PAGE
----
You don’t have to be a total bitchin’ rock star from Mars to have predicted that Warner Bros. — the company that produces Two and a Half Angry Men and, not un-coincidentally, Looney Tunes — would fire Charlie Sheen from the show. And on Monday, that’s exactly what happened. Writing on behalf of Warner Bros., Munger Tolles (specifically, partner John Spiegel) fired off an 11-page letter immediately axing Charlie from Two and a Half Laughs, Ever Men.
But even if someone wields a machete from a roof or requests a battle in the Octagon, you can’t necessarily fire him for cause just because he’s crazy. For instance, Tom Cruise jumps on couches and he has gone on to not be fired from several lackluster movies, most notably Valkyrie. Warner Bros. needs cause to fire Charlie under his $1.8 million per episode contract, and in the letter, they offer up a kitchen sink of it.
A lot rides on the outcome here: if Charlie prevails in arbitration and proves that Warner Bros did not have cause to fire him, he stands to get paid for the ten remaining episodes in the show’s ninth (!!) season. And if the reports are accurate, he also has a “Michael J. Fox” clause in his contract, which specifically permits a washed-up 80s actor to continue to draw paychecks from humorless sitcoms that remain in production after the actor has left the show to fade into obscurity – a hold over from the days when Sheen replaced Fox in Spin City and Fox continued to get paid. If Warner Bros. prevails, they may seek 10 episodes worth of lost revenue from Charlie, though admittedly it will be difficult to convince an arbitrator that anybody watches the show, must less pays to advertise on it.
In any event, down to brass tacks. Here are the various allegations Warner Bros. makes in the termination letter to assert that they have cause to fire Charlie under his contract, along with my evaluation of their merits….
Were you disappointed by James Franco and Anne Hathaway as Oscars hosts? If so, you weren’t alone. PopEater described their hosting efforts, especially Franco’s, as “a disaster.” The New York Times declared the proceedings to be “downright painful” at points.
Next year, the Academy Awards should go in a different direction. Enough pandering to the youth. For 2012, the Oscars host should be a certain hilarious, older Jewish gentleman, who has been celebrated over the years for his brilliance and wit, and who knows a great deal about movies.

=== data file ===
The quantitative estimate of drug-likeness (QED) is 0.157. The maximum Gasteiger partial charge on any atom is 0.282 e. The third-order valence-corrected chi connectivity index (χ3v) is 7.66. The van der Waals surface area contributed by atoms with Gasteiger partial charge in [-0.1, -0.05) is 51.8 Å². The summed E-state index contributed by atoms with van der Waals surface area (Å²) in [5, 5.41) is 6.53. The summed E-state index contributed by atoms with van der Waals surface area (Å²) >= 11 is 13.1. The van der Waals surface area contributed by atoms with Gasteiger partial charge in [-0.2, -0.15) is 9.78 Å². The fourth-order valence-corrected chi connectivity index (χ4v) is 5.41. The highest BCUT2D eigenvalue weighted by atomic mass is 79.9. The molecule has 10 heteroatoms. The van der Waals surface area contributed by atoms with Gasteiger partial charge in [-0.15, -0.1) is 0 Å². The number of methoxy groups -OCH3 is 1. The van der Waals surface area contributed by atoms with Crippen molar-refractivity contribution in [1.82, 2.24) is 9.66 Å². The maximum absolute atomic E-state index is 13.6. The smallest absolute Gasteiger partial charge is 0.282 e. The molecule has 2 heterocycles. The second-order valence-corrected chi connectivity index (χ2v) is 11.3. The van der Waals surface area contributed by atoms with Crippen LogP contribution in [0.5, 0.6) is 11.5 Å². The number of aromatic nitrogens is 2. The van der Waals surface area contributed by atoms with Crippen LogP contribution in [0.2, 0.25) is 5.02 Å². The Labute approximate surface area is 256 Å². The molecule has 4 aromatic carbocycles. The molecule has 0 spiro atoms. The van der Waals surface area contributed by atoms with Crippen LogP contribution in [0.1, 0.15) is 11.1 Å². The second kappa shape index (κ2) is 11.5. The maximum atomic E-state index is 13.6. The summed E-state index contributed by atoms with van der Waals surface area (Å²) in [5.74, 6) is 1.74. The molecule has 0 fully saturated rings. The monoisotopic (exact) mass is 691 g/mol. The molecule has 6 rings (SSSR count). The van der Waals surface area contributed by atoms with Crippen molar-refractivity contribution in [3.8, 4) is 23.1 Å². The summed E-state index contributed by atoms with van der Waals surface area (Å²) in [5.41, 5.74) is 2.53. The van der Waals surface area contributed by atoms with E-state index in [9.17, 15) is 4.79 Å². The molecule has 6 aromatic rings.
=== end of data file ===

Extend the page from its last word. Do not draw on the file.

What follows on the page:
Bring back Billy Crystal? Not a bad idea — but here’s a better one. Bring on Chief Judge Alex Kozinski, of the U.S. Court of Appeals for the Ninth Circuit!
In addition to his incredible intellect and superb sense of humor, Chief Judge Kozinski has an encyclopedic knowledge of film. Recall his famous ruling in the movie-industry case of United States v. Syufy Enterprises, featuring over 200 film titles woven artfully into the text of his opinion.
Chief Judge Kozinski knows movies, and he loves movies. He goes to the cinema every chance he gets. In fact, His Honor recently sent a movie recommendation my way — and it’s PG-13, in case you’re wondering….
Ed. note: The Asia Chronicles column is authored by Kinney Recruiting. Kinney has made more placements of U.S. associates, counsels and partners in Asia than any other recruiting firm in each of the past seven years. You can reach them by email: firstname.lastname@example.org.
It’s that time of year again when JDs are starting to apply for 2L summer jobs and 2L summers are deciding which practice area to focus on.
For those JDs with an interest in potentially lateraling to or transferring to Asia in the future, please feel free to reach out to Kinney for advice on firm choices, interviewing and practice choices, relating to future marketability in Asia, or for a general discussion on your particular Asia markets of interest. This is of course a free of cost service for those who some years in the future may be our future industry contacts or perhaps even clients.
For some years now Kinney’s Asia head, Evan Jowers, has been formally advising Harvard Law students with such questions, as the Asia expert in Harvard Law’s “Ask The Experts Market Program” each summer and fall, with podcasts and scheduled phone calls. This has been an enjoyable and productive experience for all involved.
Whether you’re fresh off the bar exam or hitting your stride after hanging a shingle a few years ago, one thing’s for certain: independent attorneys who start a solo or small-law practice live with a certain amount of stress.
Non-attorneys would think the stress comes from preparing for a big trial, deposing a hostile witness, or crafting the perfect contract for a picky client.
But that’s nothing compared to the constant, nagging, real-life kind, the kind you get from the day-to-day grind of being a law-abiding attorney.
Connecticut plaintiffs-side boutique litigation firm (12 lawyers) seeks full-time associate with 2-4 years litigation experience, top tier undergraduate and law school education. Journal or clerkship experience a plus; highest ethical standards and strong work ethic required. Familiarity with Connecticut state court legal practice is preferred, but not required.
The firm handles sophisticated, high-end cases for plaintiffs, including individuals and businesses with significant claims in a wide array of matters. Our cases often have important public policy implications, and are litigated in state and federal courts throughout Connecticut. Representative areas of practice include medical malpractice, catastrophic personal injury, business torts, deceptive trade practices and other complex commercial litigation, and products liability.
Additional information can be located on our website, at www.sgtlaw.com.